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Authors Reflect on Vroman’s Bookstore

South Pasadena Poet Laureate Ron Koertge and Sherri Smith, a nationally known award-winning L.A. author who participated in a panel at the South Pasadena Public Library, are both hoping that the future is bright for Vroman’s bookstore in Pasadena.
And so does local author Chantel Donnelly, who recently made her first appearance at the independent bookstore.
Joel Sheldon, the third-generation owner of the 130-year-old bookstore jolted the store’s passionate fans when he announced last month that he was putting it up for sale — but only once he found the right owner.
The bookstore is well-known not only for its well-curated collection of books and gifts, but also for acting as a place where authors can come and talk about their work.
“For me, as a young poet, independent bookstores were a place to read when a first book came out and/or a place to try out some new work during an open mic night,” said Koertge, who guessed he has appeared at Vroman’s about 10 times over a period of 20 years.
“I know writers — and I’m one of them — who don’t forget their friends, so when I got better known, I always included the places that were cordial to me early in my career.”
Smith remembered her first solo event in 2020 with the publication of her novel “The Blossom and the Firefly,” in which she brought in a violinist and a koto (Japanese musical instrument) to perform a piece that is a pivotal scene in the novel.
“Authors tend to be solitary creatures, so it means the world to come out of that cave and into a welcoming place like Vroman’s,” said Smith, who has won the Society of Children’s Writers and Illustrators Golden Kite Award. She was also a recipient of the California Book Award Gold Medal and has been named Amelia Bloomer and American Library Association Best Books for Young People awards.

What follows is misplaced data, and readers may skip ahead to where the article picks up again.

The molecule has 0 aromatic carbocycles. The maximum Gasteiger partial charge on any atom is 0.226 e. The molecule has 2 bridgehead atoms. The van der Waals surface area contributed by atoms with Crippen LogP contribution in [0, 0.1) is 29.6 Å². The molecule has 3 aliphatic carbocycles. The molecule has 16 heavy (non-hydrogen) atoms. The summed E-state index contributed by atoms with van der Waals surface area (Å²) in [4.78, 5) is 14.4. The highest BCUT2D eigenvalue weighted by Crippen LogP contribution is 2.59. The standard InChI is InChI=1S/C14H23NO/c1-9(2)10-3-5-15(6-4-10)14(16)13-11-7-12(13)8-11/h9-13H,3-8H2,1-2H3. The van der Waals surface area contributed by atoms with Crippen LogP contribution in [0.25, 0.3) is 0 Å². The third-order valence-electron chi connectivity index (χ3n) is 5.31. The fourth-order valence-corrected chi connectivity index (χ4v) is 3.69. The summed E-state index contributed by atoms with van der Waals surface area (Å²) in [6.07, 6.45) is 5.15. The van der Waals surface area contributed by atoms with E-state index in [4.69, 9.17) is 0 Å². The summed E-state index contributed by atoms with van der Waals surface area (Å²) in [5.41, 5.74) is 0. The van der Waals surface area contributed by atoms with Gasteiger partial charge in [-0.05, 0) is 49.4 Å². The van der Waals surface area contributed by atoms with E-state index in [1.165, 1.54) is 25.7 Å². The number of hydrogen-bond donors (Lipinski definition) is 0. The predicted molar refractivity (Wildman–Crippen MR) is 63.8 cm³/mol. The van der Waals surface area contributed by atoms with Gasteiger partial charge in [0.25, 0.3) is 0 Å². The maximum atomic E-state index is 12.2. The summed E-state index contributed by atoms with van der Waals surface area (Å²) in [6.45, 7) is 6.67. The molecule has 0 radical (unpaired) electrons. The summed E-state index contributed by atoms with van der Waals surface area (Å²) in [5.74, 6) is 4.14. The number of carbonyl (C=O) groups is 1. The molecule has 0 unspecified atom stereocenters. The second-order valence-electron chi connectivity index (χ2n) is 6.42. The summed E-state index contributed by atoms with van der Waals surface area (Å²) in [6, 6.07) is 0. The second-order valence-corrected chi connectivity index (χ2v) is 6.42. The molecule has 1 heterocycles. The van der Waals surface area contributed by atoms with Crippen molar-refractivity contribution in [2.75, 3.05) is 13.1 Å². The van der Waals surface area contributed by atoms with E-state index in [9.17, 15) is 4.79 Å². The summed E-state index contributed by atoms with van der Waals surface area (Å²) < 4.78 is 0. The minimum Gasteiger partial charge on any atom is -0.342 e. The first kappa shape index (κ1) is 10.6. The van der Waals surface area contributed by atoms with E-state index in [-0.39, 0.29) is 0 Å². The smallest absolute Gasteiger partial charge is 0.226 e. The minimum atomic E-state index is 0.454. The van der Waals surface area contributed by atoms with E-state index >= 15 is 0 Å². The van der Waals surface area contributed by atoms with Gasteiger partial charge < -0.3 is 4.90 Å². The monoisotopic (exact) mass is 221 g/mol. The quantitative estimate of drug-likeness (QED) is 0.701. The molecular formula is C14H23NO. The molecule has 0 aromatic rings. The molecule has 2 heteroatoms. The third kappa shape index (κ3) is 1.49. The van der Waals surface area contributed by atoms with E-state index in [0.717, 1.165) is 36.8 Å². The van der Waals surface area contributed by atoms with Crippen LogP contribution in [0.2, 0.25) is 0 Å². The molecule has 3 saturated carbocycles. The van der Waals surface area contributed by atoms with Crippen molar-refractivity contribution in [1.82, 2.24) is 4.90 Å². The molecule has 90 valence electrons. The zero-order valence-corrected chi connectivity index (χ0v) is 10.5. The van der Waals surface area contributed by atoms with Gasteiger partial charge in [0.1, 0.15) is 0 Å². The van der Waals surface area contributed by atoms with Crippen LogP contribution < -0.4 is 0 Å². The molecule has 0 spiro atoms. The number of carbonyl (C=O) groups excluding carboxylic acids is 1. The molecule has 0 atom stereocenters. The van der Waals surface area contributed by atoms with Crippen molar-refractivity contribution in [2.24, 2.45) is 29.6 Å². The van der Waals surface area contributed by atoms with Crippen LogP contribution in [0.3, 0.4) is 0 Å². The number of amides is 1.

Smith recently appeared at Vroman’s, along with her co-author Elizabeth Wein, at a reading of their latest book, “American Wings,” about a group of pioneering Black aviators during the period from World War I to World War II.
“Just like writing, reading can be a solitary pastime,” Smith said, “but bookstores are where readers come together. It’s one deeply pleasurable thing to roam the shelves discovering stories, but an added joy to find a literary community. I’ve sat in the audience at many Vroman’s events soaking up the conversation with folks like (authors) Jacqueline Woodson and Amor Towles. It’s like meeting rock stars in someone’s living room. I love it.”
Donnelly spoke at Vroman’s late last month to a group of about 50 people who came to hear her and two other authors.
“It was the first time I’ve spoken at an independent bookstore,” Donnelly said. “It was fulfilling. It was wonderful. It was satisfying to know people were interested in the content of the book and that they would come out and listen.
“It was nice to have an independent bookstore support independent authors. I sold out of books. It was a lovely roundup of people from South Pasadena who came out to support me.”
The 79-year-old Sheldon, in announcing the sale of Vroman’s two locations in Pasadena and another independent bookstore Duck Soup bought by the company in 2009, said in an Instagram that he would take his time in finding the right owner.
“Vroman’s deserves new ownership with the vision, energy and commitment necessary to take it successfully into the future,” Sheldon said.
Over the years, Vroman’s has hosted authors such as Ray Bradbury, Joan Didion, Hillary Clinton and Justice Sonia Sotomayor.

First published in the February 23 print issue of the South Pasadena Review.

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